This is the 50th post in Fort Collins Images. I was going to celebrate by posting five images that I think are pretty special. But, as I worked on the post, it became clear that the covering five subjects at one time would be too long and too complicated. Instead, I’m going to post the five images over the next two or three weeks.

I think these images will be new to most viewers. They are all early images, from 1874 to 1911, and I’ll show them in chronological order. I hope you enjoy them, starting with this image of Palmer’s Ranch.

Palmer’s Ranch, c. 1874. Photograph by Joseph Collier

Joseph Collier was born in Scotland and immigrated to Central City, Colorado in June 1871. His cousin, D. C. Collier, owned the Daily Central City Register newspaper and invited Joseph and his family to join him. Collier’s first studio was in the back room of the newspaper.

Starting in 1871, Collier began making photographic trips through the Rocky Mountains of Colorado. By the time he was done, The Rocky Mountain News proclaimed that Collier’s stereoviews “covered nearly every section of the Territory.”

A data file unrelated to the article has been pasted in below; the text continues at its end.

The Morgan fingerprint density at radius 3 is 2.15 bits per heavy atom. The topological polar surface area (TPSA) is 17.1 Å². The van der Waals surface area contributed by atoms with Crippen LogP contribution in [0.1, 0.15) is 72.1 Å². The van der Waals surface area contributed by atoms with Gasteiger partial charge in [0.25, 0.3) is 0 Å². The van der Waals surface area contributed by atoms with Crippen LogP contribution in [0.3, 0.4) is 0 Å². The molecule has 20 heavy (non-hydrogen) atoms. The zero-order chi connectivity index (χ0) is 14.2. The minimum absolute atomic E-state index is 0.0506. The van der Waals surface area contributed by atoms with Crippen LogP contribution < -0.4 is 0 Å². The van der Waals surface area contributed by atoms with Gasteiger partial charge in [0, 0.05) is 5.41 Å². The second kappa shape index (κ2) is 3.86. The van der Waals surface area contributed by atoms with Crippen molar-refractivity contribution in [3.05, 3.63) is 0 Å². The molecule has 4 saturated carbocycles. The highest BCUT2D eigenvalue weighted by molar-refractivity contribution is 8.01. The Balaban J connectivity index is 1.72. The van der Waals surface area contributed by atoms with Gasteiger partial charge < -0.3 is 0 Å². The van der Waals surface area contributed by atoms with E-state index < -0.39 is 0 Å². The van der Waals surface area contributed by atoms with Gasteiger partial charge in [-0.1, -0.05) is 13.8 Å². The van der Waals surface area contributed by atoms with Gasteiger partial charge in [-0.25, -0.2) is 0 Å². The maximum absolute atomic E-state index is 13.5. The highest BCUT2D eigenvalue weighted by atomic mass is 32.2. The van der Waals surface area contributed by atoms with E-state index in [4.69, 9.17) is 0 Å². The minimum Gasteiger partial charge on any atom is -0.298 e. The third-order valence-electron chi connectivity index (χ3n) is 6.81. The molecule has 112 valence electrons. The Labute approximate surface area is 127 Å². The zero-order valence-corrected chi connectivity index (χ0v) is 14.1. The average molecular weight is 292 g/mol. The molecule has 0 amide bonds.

One place Collier visited was the Poudre Canyon. He made a series of photographs that he entitled the “Cache a la Poudre Series.” The April 22, 1874, Fort Collins Standard reported:

“We have received from Mr. D. C. Collier . . . some very fine stereoscoptic views of Cache-a-la-Poudre scenery, taken by Mr. J. Collier. These views are unsurpassed in grandeur by any we have ever seen. . . . They are executed in the highest style of art. We shall take pleasure in showing these views to any wishing to see them.”

This image, entitled “Palmer’s Ranch,” was probably taken during this trip. The back of the stereoview carries this printed caption:

“No. 79. Cache a la Poudre Series – Palmer’s Ranch. It is situated about two miles north of the river. There is now a good hotel near this spot and good accommodations for tourists and sportsman.”